Eventually, she finds love and realizes the power that exists within her body when she interacts with a sexually influential partner named Bob.

Emma Mahony ’21 presented a ‘Not-So-Happy Fact’ from UNICEF’s 2005 Report Female Genital Mutilation and Cutting.

A Statistical Exploration, she goes into graphic detail regarding the horrific realities that those of us at Union College tend to shy away from.

Mahoney’s quiet yet regal solemn voice forces one to feel a necessary discomfort that could never even compare to a percentage of the pain the women documented by UNICEF had to endure.

She explains, “Female genital mutilation has been inflicted on approximately 130 million girls and young women. In the 28 countries where it is practiced, mostly in Africa, about three million young girls a year can expect the knife- or the razor or a glass shard- to cut their clitoris or remove it altogether.”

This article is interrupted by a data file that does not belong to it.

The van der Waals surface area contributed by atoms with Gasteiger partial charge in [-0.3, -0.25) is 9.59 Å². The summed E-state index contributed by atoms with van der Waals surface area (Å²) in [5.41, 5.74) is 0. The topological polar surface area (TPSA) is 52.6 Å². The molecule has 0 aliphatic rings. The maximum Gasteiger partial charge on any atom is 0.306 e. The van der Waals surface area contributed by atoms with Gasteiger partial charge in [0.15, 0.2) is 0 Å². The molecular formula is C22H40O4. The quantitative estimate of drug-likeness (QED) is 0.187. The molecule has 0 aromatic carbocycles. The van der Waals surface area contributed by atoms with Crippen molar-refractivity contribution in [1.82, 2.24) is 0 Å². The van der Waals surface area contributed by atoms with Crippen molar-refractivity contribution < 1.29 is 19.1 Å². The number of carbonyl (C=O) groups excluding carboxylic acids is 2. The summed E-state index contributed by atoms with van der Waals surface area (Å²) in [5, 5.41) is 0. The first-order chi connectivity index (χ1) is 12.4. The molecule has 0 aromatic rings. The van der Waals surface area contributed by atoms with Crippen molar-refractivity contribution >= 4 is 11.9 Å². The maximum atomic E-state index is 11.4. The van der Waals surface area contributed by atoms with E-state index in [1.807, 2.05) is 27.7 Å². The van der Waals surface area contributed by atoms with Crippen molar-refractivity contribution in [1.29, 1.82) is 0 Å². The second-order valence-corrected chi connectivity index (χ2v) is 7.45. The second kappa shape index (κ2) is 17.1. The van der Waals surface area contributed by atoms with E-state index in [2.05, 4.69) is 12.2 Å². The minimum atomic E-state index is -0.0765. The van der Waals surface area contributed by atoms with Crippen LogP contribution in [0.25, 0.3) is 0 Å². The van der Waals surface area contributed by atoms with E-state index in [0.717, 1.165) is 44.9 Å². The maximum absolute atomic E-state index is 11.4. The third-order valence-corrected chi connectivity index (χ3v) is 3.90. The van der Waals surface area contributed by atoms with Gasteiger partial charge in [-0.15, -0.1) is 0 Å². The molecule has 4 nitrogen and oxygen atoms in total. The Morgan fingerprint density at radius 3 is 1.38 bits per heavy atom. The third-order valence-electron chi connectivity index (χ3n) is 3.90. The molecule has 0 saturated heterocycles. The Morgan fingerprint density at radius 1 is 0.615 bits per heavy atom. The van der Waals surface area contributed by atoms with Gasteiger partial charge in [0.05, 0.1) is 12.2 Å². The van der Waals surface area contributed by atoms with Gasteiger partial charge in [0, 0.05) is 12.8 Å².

Mariam Musah ’20 possessed the stage for ‘My Angry Vagina’, protesting the clinical discomforts periodically placed upon women.

In ‘The Woman Who Loved to Make Vaginas Happy,’ Molly Brogie ’19 is a lawyer turned dominatrix, a female dispenser of pleasure and pain to womankind.

‘The Flood’ is carried by Angie Dedona’s ’19 impeccable transformation into an older woman where she sheds light on the results of sexual shaming.

Charlotte Segal ’21 is unapologetically sexual in ‘Reclaiming C*nt’ as she takes back a word used so often to destruct.

On the other hand, in ‘Six-Year-Old Girl’ Nicole Bergamini ’21 describes her vagina through the eyes of a child. She embodies purity and innocence.

In ‘My Short Skirt,’ Unglid Paul ’22 gives a monologue addressing rape culture. In a country that will parade a victim’s underwear before a court to defend rape allegations, Paul declares “my short skirt is not a legal reason for raping me.”